Stages of Balding

Minoxidil Stops Working

Minoxidil Stops Working | Not Working After Months

We often hear people asking if minoxidil stops working overtime and if minoxidil once a week works better than minoxidil twice a day.  It’s well known that the top cause of hair loss in men and women, especially as they age, is due to DHT, or dihydrotestosterone. DHT works by binding itself to receptors on the outer layer of your hair follicles, causing them to shrink over time until eventually disappearing completely, leading to permanent hair loss.

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So we have done some deep research about how minoxidil stopped working in the treatment of male and female pattern baldness. Since numerous hair loss treatment use this formula, e.g. Nioxin and Regaine contains Minoxidil, it has come to our attention to find out why does minoxidil stop working overtime and  how does Minoxidil work?

Regaine stop working overtime

The Myth of Stopping Minoxidil (Regaine) Over Time: If you’re dealing with hair loss, you probably have heard about minoxidil. This popular hair loss treatment has been around for decades, and it is one of most effective treatments out there. But what happens when minoxidil stops working over time? Does it stop working altogether or does it just become less effective in fighting your baldness as time goes on? Let’s take a look at what actually happens when you stop using minoxidil once a week, as well as what can be done to keep your results going strong.

What is minoxidil?

Minoxidil belongs to the class of treatment called “Potassium Channel Openers” that was used in high blood pressure treatment. Originally introduced in the ’70s as a treatment for hypertension, Minoxidil became the only approved drug from the “Potassium Channel Openers” category for use in humans, despite the number of drugs researched from this class.

Medication of minoxidil results after 6 months in some undesirable hair growth for its side effect. This observation led to the development of a topical formulation of Minoxidil in treating pattern baldness in men and later on in women [1].

Today, two types of Minoxidil appear in the market, each treating different conditions. One type is Oral Minoxidil that treats high blood pressure, while the topical solution form of Minoxidil is used as a treatment for hair loss, Minoxidil beard, and baldness. The US market has first seen 2% topical Minoxidil in 1986 as a hair-grower, and the 5% became available in 1993.

Related: Can used Rogaine once a day

Minoxidil side effects after stopping using

When you stop using minoxidil, it doesn’t take long for side effects to show up. Within a week of your last application, you may start noticing itching, flaking, and some irritation. This is what people refer to as minoxidil itch and it’s actually caused by dying hair follicles – something that should be considered permanent side effects of minoxidil use. But even if you don’t experience these side effects after stopping minoxidil use outright, other ones might appear as well including:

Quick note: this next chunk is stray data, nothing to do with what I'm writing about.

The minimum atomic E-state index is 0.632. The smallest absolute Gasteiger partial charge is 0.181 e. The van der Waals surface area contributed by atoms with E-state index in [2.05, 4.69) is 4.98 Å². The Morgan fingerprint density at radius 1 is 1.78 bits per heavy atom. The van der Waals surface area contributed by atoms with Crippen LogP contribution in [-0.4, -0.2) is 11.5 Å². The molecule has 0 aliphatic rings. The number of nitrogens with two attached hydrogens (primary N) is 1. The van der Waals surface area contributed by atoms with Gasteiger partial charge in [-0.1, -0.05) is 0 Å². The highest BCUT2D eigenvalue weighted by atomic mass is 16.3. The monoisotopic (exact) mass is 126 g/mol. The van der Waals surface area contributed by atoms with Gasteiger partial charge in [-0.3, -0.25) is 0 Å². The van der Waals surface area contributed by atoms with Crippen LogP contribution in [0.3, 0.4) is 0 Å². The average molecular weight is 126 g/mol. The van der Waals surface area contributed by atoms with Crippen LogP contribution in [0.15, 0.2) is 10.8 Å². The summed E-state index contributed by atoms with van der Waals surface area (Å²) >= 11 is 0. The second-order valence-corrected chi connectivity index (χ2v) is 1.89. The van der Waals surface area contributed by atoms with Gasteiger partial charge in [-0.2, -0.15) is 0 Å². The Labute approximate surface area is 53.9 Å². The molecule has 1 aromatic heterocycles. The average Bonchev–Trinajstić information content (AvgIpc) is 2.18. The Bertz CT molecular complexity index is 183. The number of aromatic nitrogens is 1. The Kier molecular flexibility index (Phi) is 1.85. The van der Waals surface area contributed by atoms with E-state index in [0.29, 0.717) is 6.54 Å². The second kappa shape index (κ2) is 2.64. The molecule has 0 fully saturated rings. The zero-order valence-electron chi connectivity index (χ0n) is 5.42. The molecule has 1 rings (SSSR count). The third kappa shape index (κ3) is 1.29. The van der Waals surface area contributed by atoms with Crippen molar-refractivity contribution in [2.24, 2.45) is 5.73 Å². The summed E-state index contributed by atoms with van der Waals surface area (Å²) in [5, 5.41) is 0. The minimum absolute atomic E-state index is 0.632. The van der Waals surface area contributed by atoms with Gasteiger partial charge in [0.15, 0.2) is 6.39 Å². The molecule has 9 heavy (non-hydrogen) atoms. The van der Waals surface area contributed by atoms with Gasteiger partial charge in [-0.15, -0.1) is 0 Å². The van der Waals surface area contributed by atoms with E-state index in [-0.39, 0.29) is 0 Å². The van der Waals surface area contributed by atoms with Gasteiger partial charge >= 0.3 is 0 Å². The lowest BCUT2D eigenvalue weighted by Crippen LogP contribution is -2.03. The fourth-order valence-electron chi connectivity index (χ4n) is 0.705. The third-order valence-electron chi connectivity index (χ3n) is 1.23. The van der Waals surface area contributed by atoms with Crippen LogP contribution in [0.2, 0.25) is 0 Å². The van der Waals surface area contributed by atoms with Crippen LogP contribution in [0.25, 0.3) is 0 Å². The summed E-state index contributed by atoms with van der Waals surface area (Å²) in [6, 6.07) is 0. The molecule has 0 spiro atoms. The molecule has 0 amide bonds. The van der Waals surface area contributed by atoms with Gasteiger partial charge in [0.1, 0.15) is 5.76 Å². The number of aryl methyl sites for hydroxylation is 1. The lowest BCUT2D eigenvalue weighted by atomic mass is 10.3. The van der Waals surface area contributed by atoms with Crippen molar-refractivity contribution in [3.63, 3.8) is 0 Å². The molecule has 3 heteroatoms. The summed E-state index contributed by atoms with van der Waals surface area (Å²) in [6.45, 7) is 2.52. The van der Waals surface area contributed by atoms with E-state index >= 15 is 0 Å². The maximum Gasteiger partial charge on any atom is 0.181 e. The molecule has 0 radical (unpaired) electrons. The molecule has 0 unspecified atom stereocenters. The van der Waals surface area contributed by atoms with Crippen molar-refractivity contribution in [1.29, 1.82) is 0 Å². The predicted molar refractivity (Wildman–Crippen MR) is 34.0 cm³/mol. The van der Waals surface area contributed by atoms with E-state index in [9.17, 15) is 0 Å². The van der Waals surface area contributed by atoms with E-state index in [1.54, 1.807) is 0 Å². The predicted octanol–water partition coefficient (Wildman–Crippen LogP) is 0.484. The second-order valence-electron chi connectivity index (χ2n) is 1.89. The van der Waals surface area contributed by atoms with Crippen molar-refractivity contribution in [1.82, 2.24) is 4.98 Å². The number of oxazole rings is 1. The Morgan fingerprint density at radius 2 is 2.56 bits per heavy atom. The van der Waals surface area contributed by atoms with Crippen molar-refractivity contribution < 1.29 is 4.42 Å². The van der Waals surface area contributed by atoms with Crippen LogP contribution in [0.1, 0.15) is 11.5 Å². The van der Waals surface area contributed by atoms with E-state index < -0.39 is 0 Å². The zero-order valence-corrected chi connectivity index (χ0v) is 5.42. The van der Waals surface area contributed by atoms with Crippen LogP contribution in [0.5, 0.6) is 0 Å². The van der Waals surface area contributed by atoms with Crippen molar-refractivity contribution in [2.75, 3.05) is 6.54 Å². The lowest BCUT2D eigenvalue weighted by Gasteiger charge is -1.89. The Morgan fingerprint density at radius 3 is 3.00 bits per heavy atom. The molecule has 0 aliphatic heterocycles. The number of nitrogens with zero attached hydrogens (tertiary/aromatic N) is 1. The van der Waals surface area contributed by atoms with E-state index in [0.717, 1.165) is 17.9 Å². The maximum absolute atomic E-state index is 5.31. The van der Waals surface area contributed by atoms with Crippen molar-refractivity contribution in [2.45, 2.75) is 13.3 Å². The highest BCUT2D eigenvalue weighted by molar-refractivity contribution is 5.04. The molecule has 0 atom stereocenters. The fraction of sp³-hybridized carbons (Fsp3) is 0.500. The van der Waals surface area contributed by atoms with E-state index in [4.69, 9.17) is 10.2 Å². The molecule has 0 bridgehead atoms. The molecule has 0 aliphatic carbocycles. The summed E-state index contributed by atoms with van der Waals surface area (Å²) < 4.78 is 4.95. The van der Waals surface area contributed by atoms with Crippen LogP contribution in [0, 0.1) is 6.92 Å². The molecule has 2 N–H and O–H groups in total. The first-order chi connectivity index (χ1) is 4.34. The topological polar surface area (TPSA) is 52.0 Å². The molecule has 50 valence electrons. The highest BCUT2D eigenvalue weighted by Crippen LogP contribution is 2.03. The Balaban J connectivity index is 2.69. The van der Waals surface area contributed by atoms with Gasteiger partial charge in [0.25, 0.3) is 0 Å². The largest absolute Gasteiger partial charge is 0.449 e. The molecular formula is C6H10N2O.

Response of the hair follicle to minoxidil

Drugs are known to stimulate hair growth in many ways. Some drugs increase the linear growth rate of hair, others may increase the diameter of the hair fiber, some may alter the hair cycle – by shortening the telogen or prolonging the anagen, and certain drugs containing Minoxidil may cause the hair follicles to respond differently with the combination of these effects.

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  • The function of Minoxidil in stimulating hair growth has already been established, but the knowledge on the working mechanism of Minoxidil is bounded.
  • Topical Minoxidil shortens telogen, thus causing premature entry of resting hair follicles into anagen in the result of the extensive animal studies conducted on stump-tailed macaque to determine the effects of Minoxidil in hair growth. Histological inspection on these primates showed that Minoxidil treatment causes a proportional increase in anagen follicles, a decrease in the telogen follicles, and an increase in the size of the hair follicle.

However, the only noted minoxidil side effects after stopping treatment in humans is its role in the human hair cycle, although the possibility of Minoxidil increasing the hair diameter is still studied.

Minoxidil dark circles

At some point, all of us will start to notice fine lines and wrinkles on our face. This usually happens when we hit our mid-30s or 40s. So what do you do when minoxidil treatments no longer work? How long do minoxidil stop working for you? Do you have dark circles under your eyes after using it for a long time? Here are 3 things you can try if your minoxidil is not working anymore:

1. Stop applying it once a week; instead apply twice a day – morning and night.

2. Apply two or three thin layers of solution in each application, instead of one thick layer as before

3. If none of these ideas help, then that could mean that it’s time to change your treatment brand or medication strength. Be sure to consult with your doctor about these changes first though, so he/she can make recommendations for best results. For example, if you change from 5% Minoxidil Finasteride Foam to 10% Minoxidil Finasteride Foam, then chances are high that you may see improvement right away.

Just remember that it takes at least 4 months before minoxidil really starts working (i.e., 5% solution takes 4 months), so don’t expect results overnight even with higher concentrations! To save more money without compromising on efficacy is another way – purchase larger quantities of products so you don’t need to purchase again soon!